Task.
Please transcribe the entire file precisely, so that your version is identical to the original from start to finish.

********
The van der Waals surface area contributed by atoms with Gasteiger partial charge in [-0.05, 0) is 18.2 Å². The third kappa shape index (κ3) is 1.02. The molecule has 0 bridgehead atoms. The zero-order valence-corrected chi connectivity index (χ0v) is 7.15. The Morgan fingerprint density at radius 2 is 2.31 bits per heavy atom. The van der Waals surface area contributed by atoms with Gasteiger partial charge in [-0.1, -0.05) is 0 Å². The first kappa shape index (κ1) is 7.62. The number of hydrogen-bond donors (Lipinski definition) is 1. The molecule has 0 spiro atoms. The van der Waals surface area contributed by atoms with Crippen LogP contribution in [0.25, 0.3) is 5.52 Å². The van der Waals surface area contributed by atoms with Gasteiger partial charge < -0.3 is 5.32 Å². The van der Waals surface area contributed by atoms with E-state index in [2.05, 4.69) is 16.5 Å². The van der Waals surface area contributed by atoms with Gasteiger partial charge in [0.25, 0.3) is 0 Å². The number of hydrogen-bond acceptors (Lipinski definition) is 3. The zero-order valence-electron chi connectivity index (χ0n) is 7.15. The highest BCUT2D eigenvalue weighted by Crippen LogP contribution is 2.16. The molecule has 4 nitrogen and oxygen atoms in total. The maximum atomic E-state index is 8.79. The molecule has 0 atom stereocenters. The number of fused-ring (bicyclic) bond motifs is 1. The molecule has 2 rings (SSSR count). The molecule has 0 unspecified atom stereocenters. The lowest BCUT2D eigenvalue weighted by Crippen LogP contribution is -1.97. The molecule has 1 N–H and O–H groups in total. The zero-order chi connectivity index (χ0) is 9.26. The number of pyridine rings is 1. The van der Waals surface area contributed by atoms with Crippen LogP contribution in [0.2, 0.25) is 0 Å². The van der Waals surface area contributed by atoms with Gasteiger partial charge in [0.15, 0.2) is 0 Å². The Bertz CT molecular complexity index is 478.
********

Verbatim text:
The van der Waals surface area contributed by atoms with Gasteiger partial charge in [-0.05, 0) is 18.2 Å². The third kappa shape index (κ3) is 1.02. The molecule has 0 bridgehead atoms. The zero-order valence-corrected chi connectivity index (χ0v) is 7.15. The Morgan fingerprint density at radius 2 is 2.31 bits per heavy atom. The van der Waals surface area contributed by atoms with Gasteiger partial charge in [-0.1, -0.05) is 0 Å². The first kappa shape index (κ1) is 7.62. The number of hydrogen-bond donors (Lipinski definition) is 1. The molecule has 0 spiro atoms. The van der Waals surface area contributed by atoms with Crippen LogP contribution in [0.25, 0.3) is 5.52 Å². The van der Waals surface area contributed by atoms with Gasteiger partial charge < -0.3 is 5.32 Å². The van der Waals surface area contributed by atoms with E-state index in [2.05, 4.69) is 16.5 Å². The van der Waals surface area contributed by atoms with Gasteiger partial charge in [0.25, 0.3) is 0 Å². The number of hydrogen-bond acceptors (Lipinski definition) is 3. The zero-order valence-electron chi connectivity index (χ0n) is 7.15. The highest BCUT2D eigenvalue weighted by Crippen LogP contribution is 2.16. The molecule has 4 nitrogen and oxygen atoms in total. The maximum atomic E-state index is 8.79. The molecule has 0 atom stereocenters. The number of fused-ring (bicyclic) bond motifs is 1. The molecule has 2 rings (SSSR count). The molecule has 0 unspecified atom stereocenters. The lowest BCUT2D eigenvalue weighted by Crippen LogP contribution is -1.97. The molecule has 1 N–H and O–H groups in total. The zero-order chi connectivity index (χ0) is 9.26. The number of pyridine rings is 1. The van der Waals surface area contributed by atoms with Crippen LogP contribution in [0.2, 0.25) is 0 Å². The van der Waals surface area contributed by atoms with Gasteiger partial charge in [0.15, 0.2) is 0 Å². The Bertz CT molecular complexity index is 478.